In 2019 it’s no secret that the technology sector has a major impact on most industries in the world. Our CEO Victor Sarapin shared thoughts with IT ID magazine about main tech trends in healthcare for the next year.
“The main challenge is not in advancing healthtech per se, but to wrap it into an easy-to-understand, simple-to-use, effective product for end-users”
Growing demand for healthcare and a trend of healthcare consumerization challenge healthcare officials and physicians across the globe. And technology is going to lend a helping hand – from wellness devices & sensors to predictive analytics and operations management. However, the main challenge is not in advancing healthtech per se, but to wrap it into an easy-to-understand, simple-to-use, effective product for end-users. Keep in mind that majority of healthtech target audience is not young geeks and hipsters, but older generation (that is less willing in adopting applications and less keen on exploring and using them) and physicians and healthcare management. So, it’s more about product focus and packaging, UX, adoption and evangelization that will drive landscape change in healthcare systems of the world.
“ Knowing the pattern of your flu sick leaves at work and couple of less-significant discriminators, it’s sufficient to know who you are even with no name or SSN ”
Another area of attention is going to be security and privacy – even with all that happens there – social networks, redefinition of what is personal information, news headlines about data leaks and unexpected use and side effects, I guess, as industry and society we only dipped our toe into these challenges. So, there will be more and more questions asked there, ways to get and use information one doesn’t want to share and the ways to defend against such use. After working in healthtech for 10 years, turns out that trivial approaches don’t work here: on the one hand, there’s a need to know more and more about population and about the individual to provide quality and cost-effective care (and prevent adverse health issues as early as possible), and on the other hand there’s a growing need to protect these data and derived results from misuse – intentional or not. Health data is extremely sensitive – and often irrevocable, similar to biometric data. In other words, knowing the pattern of your flu sick leaves at work and couple of less-significant discriminators, it’s sufficient to know who you are even with no name or SSN. So, there’s a need for better handling of such kinds of things in IT systems of today and beyond.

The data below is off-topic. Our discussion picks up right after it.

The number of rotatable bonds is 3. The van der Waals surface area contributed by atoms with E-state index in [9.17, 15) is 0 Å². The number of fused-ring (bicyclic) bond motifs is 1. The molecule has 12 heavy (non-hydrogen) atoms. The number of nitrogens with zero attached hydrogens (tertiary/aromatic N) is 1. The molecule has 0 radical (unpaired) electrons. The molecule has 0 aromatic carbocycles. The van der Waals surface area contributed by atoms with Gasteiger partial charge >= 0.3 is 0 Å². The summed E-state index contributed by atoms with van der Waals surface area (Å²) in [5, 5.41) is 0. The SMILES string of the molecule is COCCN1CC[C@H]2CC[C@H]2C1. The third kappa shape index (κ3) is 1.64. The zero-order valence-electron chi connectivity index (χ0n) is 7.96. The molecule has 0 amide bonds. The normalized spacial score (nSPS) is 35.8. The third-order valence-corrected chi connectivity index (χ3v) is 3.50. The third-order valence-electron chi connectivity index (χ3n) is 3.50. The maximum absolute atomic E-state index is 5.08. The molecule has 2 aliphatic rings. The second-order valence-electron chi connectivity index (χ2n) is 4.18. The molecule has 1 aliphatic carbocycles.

Surely there’s going to be not only voice – wellness bracelets, home sensors, and other devices are already part of a lifestyle and more applications are going to follow – from movement and fitness trackers and smart pill dispensers to home- or area- wide labs and appliances, with data engineering and analytics security specialists and old good hardware and software engineers powering the party.
And it is both pride and thrill for me and V.I.Tech to be on the cutting edge of these works – preventing lethal heart attack less than an hour before it happens, or capturing oncology on earliest stage possible due to systemic and usable care management. Having one of the largest continuous care datasets on a globe under fingertips, we have plenty of work to do.